The Hunter’s Point Naval Shipyard combined operations with the Mare Island Naval Shipyard in 1965 to create the San Francisco Bay Naval Shipyard. Five years later, Hunter’s Point left, while the Mare Island Naval Shipyard operated until 1996. Both sites contributed to the exposure of asbestos in insulation, gaskets, and wastes throughout the shipyard.

Asbestos in California Homes

Before 2004, Many homes in California were built will asbestos-containing products. Insulation products, popcorn ceilings, vinyl floor tiles, textured paints, and other materials in homes built in the last 50 years commonly contained asbestos.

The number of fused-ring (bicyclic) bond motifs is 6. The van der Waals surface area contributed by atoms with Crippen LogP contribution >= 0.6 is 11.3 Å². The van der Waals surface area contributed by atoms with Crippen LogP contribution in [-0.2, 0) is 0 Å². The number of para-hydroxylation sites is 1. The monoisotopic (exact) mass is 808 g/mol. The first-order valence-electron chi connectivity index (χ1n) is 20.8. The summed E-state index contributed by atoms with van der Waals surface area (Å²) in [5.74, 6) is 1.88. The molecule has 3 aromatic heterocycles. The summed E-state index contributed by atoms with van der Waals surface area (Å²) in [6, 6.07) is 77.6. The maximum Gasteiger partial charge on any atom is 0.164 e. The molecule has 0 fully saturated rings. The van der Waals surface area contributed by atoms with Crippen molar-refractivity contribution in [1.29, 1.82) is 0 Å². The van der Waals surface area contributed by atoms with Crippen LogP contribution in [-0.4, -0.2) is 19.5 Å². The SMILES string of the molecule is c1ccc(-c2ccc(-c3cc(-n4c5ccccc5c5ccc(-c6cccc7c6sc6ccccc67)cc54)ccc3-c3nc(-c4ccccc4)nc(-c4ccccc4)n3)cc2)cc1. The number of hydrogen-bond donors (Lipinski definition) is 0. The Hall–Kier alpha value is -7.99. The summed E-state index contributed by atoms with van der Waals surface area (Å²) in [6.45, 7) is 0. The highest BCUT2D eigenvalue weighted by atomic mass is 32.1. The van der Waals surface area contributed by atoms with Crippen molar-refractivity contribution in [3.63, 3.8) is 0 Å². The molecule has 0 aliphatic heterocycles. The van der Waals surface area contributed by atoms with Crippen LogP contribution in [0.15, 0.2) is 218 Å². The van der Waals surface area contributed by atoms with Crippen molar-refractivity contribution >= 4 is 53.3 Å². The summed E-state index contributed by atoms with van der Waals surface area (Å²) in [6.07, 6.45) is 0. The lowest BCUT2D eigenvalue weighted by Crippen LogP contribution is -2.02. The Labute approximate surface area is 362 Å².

Federal law does not require the seller of a home to disclose that their home contains asbestos, putting potential buyers at risk of asbestos exposure.

California Asbestos Regulation

The EPA and the Occupational Safety and Health Administration (OSHA) regulate the exposure of asbestos around workers. The EPA enforces regulations in favor of protecting the general public from hazards. Within the state, the Division of Occupational Safety and Health (DOSH), also known as Cal/OSHA, directs the handling of asbestos-containing materials and employee health. For instance, employers with buildings constructed before 1979 that are known to contain asbestos must inform employees.

Likewise, residential property sellers must disclose real estate issues like asbestos contamination prior to the sale or transfer of title. In addition to asbestos, sellers must disclose other carcinogenic contamination like lead-based paints.